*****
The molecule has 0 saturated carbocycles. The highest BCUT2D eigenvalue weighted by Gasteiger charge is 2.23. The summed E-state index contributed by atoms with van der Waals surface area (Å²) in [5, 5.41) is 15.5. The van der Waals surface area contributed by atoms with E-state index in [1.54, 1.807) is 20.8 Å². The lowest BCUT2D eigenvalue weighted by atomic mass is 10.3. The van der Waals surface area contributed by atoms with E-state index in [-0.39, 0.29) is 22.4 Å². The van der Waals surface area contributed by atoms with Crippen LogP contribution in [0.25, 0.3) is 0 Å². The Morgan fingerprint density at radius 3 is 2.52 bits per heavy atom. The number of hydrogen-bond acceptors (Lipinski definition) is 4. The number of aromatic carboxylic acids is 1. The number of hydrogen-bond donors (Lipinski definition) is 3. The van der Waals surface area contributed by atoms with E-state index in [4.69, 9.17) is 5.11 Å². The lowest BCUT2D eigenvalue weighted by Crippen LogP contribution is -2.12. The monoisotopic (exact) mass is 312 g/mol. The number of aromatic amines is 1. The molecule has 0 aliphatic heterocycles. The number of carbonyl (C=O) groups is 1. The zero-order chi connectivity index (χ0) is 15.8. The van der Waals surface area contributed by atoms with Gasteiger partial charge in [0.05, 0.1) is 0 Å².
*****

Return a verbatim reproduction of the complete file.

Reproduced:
The molecule has 0 saturated carbocycles. The highest BCUT2D eigenvalue weighted by Gasteiger charge is 2.23. The summed E-state index contributed by atoms with van der Waals surface area (Å²) in [5, 5.41) is 15.5. The van der Waals surface area contributed by atoms with E-state index in [1.54, 1.807) is 20.8 Å². The lowest BCUT2D eigenvalue weighted by atomic mass is 10.3. The van der Waals surface area contributed by atoms with E-state index in [-0.39, 0.29) is 22.4 Å². The van der Waals surface area contributed by atoms with Crippen LogP contribution in [0.25, 0.3) is 0 Å². The Morgan fingerprint density at radius 3 is 2.52 bits per heavy atom. The number of hydrogen-bond acceptors (Lipinski definition) is 4. The number of aromatic carboxylic acids is 1. The number of hydrogen-bond donors (Lipinski definition) is 3. The van der Waals surface area contributed by atoms with E-state index in [4.69, 9.17) is 5.11 Å². The lowest BCUT2D eigenvalue weighted by Crippen LogP contribution is -2.12. The monoisotopic (exact) mass is 312 g/mol. The number of aromatic amines is 1. The molecule has 0 aliphatic heterocycles. The number of carbonyl (C=O) groups is 1. The zero-order chi connectivity index (χ0) is 15.8. The van der Waals surface area contributed by atoms with Gasteiger partial charge in [0.05, 0.1) is 0 Å².